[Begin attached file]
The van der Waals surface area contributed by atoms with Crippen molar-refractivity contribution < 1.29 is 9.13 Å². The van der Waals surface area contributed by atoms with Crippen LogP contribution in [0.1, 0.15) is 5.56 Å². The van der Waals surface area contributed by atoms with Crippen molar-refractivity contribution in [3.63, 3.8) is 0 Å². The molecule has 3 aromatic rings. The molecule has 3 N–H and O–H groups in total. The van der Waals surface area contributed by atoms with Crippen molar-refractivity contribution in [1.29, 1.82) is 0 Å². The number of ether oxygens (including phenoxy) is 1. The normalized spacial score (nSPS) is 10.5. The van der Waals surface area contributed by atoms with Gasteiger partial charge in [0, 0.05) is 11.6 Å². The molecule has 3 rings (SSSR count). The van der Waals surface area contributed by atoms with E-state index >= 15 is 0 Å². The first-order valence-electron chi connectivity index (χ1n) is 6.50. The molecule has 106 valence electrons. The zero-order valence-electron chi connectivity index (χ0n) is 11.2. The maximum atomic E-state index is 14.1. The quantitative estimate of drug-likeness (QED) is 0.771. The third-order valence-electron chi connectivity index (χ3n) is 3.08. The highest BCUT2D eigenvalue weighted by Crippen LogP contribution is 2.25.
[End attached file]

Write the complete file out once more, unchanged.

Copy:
The van der Waals surface area contributed by atoms with Crippen molar-refractivity contribution < 1.29 is 9.13 Å². The van der Waals surface area contributed by atoms with Crippen LogP contribution in [0.1, 0.15) is 5.56 Å². The van der Waals surface area contributed by atoms with Crippen molar-refractivity contribution in [3.63, 3.8) is 0 Å². The molecule has 3 aromatic rings. The molecule has 3 N–H and O–H groups in total. The van der Waals surface area contributed by atoms with Crippen molar-refractivity contribution in [1.29, 1.82) is 0 Å². The number of ether oxygens (including phenoxy) is 1. The normalized spacial score (nSPS) is 10.5. The van der Waals surface area contributed by atoms with Gasteiger partial charge in [0, 0.05) is 11.6 Å². The molecule has 3 rings (SSSR count). The van der Waals surface area contributed by atoms with E-state index >= 15 is 0 Å². The first-order valence-electron chi connectivity index (χ1n) is 6.50. The molecule has 106 valence electrons. The zero-order valence-electron chi connectivity index (χ0n) is 11.2. The maximum atomic E-state index is 14.1. The quantitative estimate of drug-likeness (QED) is 0.771. The third-order valence-electron chi connectivity index (χ3n) is 3.08. The highest BCUT2D eigenvalue weighted by Crippen LogP contribution is 2.25.